BFI: New boxing league on the anvil

Apart from the new boxing league, BFI is also looking to host at least one major international tournament every year in the run up to the Tokyo Games, beginning with the Women’s Youth World Championships in November this year.

Boxing Federation of India (BFI) President Ajay Singh with International Boxing Association (AIBA) President Dr Ching Kuo-Wu.   -  PTI

In the midst of all the different sporting leagues proliferating in the country, the Boxing Federation of India (BFI) is planning to add one of its own by the end of this year.

BFI President Ajay Singh, announcing the plans for a franchise-based league here on Wednesday, said that the league would not only help youngsters develop their skills and provide them exposure, but will help them financially and contribute to their preparations for the 2020 Tokyo Olympic Games.

Accompanied by International Boxing Association (AIBA) President Ching-Kuo Wu, after the conclusion of the 2017 AIBA Commissions Meeting, Singh added that the BFI was also looking to host at least one major international tournament every year in the run up to the Tokyo Games, beginning with the Women’s Youth World Championships in November this year.

“The Indian women boxers have been doing very well in recent times. The Youth World Championships will be a great opportunity for the Indian boxers as they will be able to compete in such a huge event and it will also help in our preparations for Tokyo 2020,” Singh said.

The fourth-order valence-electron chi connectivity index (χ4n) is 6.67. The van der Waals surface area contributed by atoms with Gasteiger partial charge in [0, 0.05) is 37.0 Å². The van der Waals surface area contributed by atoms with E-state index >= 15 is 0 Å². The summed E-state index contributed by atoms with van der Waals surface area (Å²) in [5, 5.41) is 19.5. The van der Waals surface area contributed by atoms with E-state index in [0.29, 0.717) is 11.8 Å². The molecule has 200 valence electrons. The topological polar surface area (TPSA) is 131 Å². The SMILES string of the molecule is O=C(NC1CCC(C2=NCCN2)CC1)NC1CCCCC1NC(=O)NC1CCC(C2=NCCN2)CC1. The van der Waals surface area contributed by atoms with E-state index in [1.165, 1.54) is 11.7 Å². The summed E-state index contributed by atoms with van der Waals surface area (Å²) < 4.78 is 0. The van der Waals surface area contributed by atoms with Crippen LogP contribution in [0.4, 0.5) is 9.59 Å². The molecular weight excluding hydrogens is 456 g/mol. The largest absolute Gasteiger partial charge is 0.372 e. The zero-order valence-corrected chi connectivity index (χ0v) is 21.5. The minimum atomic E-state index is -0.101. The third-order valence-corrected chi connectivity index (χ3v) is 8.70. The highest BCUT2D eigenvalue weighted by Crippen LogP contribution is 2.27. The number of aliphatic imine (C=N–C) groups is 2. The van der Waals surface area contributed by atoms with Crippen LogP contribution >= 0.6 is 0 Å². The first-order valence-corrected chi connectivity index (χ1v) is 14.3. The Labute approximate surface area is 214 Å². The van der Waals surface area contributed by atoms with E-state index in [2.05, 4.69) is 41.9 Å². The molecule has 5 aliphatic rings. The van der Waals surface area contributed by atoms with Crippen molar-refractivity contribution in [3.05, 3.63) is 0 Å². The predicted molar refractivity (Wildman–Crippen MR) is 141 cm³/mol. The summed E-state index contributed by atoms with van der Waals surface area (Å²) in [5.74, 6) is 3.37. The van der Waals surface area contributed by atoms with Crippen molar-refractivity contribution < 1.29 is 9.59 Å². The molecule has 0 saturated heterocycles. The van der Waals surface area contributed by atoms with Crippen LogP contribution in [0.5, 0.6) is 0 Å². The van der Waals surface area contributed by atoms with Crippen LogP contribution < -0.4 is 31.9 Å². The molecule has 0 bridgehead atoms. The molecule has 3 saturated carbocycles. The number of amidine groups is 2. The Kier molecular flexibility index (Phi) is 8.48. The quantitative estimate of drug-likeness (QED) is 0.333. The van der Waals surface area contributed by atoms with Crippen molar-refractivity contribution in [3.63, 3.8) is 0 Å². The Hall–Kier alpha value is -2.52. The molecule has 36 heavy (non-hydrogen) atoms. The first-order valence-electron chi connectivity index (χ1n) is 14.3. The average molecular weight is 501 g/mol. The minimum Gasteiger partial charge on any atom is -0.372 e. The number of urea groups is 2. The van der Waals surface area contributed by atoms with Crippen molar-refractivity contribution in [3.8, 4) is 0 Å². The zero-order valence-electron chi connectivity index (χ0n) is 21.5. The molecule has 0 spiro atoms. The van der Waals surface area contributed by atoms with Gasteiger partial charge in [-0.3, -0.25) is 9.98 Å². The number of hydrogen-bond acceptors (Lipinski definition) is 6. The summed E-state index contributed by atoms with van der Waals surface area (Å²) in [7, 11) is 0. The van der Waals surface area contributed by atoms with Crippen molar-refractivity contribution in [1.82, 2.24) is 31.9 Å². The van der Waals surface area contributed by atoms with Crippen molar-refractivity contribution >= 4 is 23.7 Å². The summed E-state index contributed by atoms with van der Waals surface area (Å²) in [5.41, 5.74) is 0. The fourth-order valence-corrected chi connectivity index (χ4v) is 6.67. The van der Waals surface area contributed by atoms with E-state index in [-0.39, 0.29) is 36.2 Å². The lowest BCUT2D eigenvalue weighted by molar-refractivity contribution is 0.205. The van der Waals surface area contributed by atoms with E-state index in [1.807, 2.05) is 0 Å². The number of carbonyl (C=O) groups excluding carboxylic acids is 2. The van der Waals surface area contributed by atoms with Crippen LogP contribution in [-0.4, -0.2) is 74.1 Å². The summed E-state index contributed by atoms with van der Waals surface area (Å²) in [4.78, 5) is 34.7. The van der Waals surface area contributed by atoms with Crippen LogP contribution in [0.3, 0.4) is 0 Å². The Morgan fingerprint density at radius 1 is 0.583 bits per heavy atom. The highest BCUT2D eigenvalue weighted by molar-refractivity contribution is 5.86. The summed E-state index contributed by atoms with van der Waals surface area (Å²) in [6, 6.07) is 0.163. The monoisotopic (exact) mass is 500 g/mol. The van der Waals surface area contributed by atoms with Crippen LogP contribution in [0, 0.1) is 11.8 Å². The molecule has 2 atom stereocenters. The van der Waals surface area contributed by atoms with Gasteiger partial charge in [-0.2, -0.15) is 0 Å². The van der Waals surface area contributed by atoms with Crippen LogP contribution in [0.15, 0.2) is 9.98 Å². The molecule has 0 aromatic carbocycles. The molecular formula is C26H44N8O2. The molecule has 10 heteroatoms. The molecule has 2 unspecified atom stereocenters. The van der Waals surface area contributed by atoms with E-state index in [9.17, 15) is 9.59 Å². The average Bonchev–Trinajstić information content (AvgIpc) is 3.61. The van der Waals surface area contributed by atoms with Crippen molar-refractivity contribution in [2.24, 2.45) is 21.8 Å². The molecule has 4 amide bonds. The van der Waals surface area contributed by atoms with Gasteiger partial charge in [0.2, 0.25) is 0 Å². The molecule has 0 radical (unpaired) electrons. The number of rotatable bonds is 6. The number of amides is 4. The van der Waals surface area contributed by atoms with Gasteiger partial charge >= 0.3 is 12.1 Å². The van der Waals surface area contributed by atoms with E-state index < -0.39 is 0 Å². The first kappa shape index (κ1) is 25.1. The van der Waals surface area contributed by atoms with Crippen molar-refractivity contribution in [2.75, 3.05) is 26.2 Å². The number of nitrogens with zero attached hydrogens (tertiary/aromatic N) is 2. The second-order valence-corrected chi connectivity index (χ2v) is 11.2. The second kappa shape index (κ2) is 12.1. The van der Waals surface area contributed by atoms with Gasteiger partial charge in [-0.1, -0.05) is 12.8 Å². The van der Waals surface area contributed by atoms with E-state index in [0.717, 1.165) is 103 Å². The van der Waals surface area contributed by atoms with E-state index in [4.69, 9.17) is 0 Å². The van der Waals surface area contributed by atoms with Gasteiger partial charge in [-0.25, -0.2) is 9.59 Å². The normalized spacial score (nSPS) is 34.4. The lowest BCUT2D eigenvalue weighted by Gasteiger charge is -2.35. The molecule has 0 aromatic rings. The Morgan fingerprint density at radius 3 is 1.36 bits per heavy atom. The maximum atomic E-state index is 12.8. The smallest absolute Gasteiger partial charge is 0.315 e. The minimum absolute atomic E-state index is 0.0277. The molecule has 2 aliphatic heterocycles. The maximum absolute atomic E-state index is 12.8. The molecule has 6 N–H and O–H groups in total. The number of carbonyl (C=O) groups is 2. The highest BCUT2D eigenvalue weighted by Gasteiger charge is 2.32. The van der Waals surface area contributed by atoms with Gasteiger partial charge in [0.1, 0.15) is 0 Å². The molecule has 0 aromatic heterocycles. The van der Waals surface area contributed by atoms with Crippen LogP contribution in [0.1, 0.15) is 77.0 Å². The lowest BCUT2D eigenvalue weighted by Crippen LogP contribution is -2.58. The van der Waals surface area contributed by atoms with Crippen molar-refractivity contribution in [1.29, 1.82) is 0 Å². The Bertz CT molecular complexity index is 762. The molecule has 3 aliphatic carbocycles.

He also said that Indian boxers would be part of the next season of the World Series Boxing, the semi-professional, franchise-based competition, that is also part of the qualifying structure for Olympics. An Indian team, Mumbai Fighters, had been part of the second season of the WSB way back in 2011-12, but there has been little in terms of Indian interest or participation in the competition since then. Both Singh and Wu confirmed that an Indian franchise was also possible and talks were on with potential investors.

Interestingly, the Indian Boxing Council (IBC), affiliated to professional boxing regulating associations including the World Boxing Organization (WBO) and World Boxing Association (WBA), had already kicked off professional fights in the country last year and has been conducting Pro-Boxing Fight Nights across the country.

The BFI also plans to set up boxing academies across the country to groom and develop younger players like Sachin Singh, who won gold at the Youth World Championships last year and was present on the occasion.

Wu, meanwhile, said the situation in Indian boxing had normalized since the BFI’s formation last year and that India had the potential to become a superpower in the world of boxing. The erstwhile Indian Amateur Boxing Federation (IABF) had been banned by AIBA in 2012 for “possible manipulation” of elections before a new management took charge under Sandeep Jajodia and the nomenclature Boxing India. It survived for less than a year before BFI came into existence and managed to get full membership of the AIBA and recognition from the sports ministry.